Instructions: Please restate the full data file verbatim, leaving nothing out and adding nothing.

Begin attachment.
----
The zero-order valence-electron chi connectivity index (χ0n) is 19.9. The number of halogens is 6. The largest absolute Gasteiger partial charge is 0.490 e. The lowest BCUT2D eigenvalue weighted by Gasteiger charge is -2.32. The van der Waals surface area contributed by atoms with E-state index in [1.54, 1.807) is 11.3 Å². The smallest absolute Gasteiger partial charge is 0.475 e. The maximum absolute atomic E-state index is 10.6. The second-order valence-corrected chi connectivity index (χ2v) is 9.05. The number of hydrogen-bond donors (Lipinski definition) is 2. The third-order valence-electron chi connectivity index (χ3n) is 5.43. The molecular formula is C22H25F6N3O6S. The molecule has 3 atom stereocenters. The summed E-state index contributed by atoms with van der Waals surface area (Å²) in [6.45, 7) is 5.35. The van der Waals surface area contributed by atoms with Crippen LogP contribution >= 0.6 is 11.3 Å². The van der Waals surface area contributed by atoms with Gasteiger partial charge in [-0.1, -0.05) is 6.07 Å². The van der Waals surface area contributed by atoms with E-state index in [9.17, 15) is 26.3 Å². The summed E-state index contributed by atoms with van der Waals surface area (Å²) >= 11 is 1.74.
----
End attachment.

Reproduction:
The zero-order valence-electron chi connectivity index (χ0n) is 19.9. The number of halogens is 6. The largest absolute Gasteiger partial charge is 0.490 e. The lowest BCUT2D eigenvalue weighted by Gasteiger charge is -2.32. The van der Waals surface area contributed by atoms with E-state index in [1.54, 1.807) is 11.3 Å². The smallest absolute Gasteiger partial charge is 0.475 e. The maximum absolute atomic E-state index is 10.6. The second-order valence-corrected chi connectivity index (χ2v) is 9.05. The number of hydrogen-bond donors (Lipinski definition) is 2. The third-order valence-electron chi connectivity index (χ3n) is 5.43. The molecular formula is C22H25F6N3O6S. The molecule has 3 atom stereocenters. The summed E-state index contributed by atoms with van der Waals surface area (Å²) in [6.45, 7) is 5.35. The van der Waals surface area contributed by atoms with Crippen LogP contribution >= 0.6 is 11.3 Å². The van der Waals surface area contributed by atoms with Gasteiger partial charge in [-0.1, -0.05) is 6.07 Å². The van der Waals surface area contributed by atoms with E-state index in [9.17, 15) is 26.3 Å². The summed E-state index contributed by atoms with van der Waals surface area (Å²) >= 11 is 1.74.